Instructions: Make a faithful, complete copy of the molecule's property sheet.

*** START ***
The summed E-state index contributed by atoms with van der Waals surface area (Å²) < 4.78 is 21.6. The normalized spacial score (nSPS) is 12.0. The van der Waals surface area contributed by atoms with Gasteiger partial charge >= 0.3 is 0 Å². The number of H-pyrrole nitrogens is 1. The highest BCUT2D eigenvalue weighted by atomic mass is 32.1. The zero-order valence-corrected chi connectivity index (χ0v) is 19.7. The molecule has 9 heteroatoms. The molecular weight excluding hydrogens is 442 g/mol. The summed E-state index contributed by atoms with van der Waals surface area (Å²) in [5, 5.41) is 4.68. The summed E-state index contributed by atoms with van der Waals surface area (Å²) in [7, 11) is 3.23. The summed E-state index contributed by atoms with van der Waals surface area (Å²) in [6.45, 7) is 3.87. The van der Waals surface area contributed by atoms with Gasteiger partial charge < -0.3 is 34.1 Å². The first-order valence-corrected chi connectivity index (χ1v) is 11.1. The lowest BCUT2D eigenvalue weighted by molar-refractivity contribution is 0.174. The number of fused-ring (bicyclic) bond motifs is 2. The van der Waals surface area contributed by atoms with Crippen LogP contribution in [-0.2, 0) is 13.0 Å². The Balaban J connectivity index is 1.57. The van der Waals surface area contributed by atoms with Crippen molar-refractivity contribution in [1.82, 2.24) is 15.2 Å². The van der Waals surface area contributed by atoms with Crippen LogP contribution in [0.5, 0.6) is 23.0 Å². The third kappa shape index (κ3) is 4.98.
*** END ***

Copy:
The summed E-state index contributed by atoms with van der Waals surface area (Å²) < 4.78 is 21.6. The normalized spacial score (nSPS) is 12.0. The van der Waals surface area contributed by atoms with Gasteiger partial charge >= 0.3 is 0 Å². The number of H-pyrrole nitrogens is 1. The highest BCUT2D eigenvalue weighted by atomic mass is 32.1. The zero-order valence-corrected chi connectivity index (χ0v) is 19.7. The molecule has 9 heteroatoms. The molecular weight excluding hydrogens is 442 g/mol. The summed E-state index contributed by atoms with van der Waals surface area (Å²) in [5, 5.41) is 4.68. The summed E-state index contributed by atoms with van der Waals surface area (Å²) in [7, 11) is 3.23. The summed E-state index contributed by atoms with van der Waals surface area (Å²) in [6.45, 7) is 3.87. The van der Waals surface area contributed by atoms with Gasteiger partial charge < -0.3 is 34.1 Å². The first-order valence-corrected chi connectivity index (χ1v) is 11.1. The lowest BCUT2D eigenvalue weighted by molar-refractivity contribution is 0.174. The number of fused-ring (bicyclic) bond motifs is 2. The van der Waals surface area contributed by atoms with Crippen LogP contribution in [-0.2, 0) is 13.0 Å². The Balaban J connectivity index is 1.57. The van der Waals surface area contributed by atoms with Crippen molar-refractivity contribution in [1.82, 2.24) is 15.2 Å². The van der Waals surface area contributed by atoms with Crippen LogP contribution in [0.5, 0.6) is 23.0 Å². The third kappa shape index (κ3) is 4.98.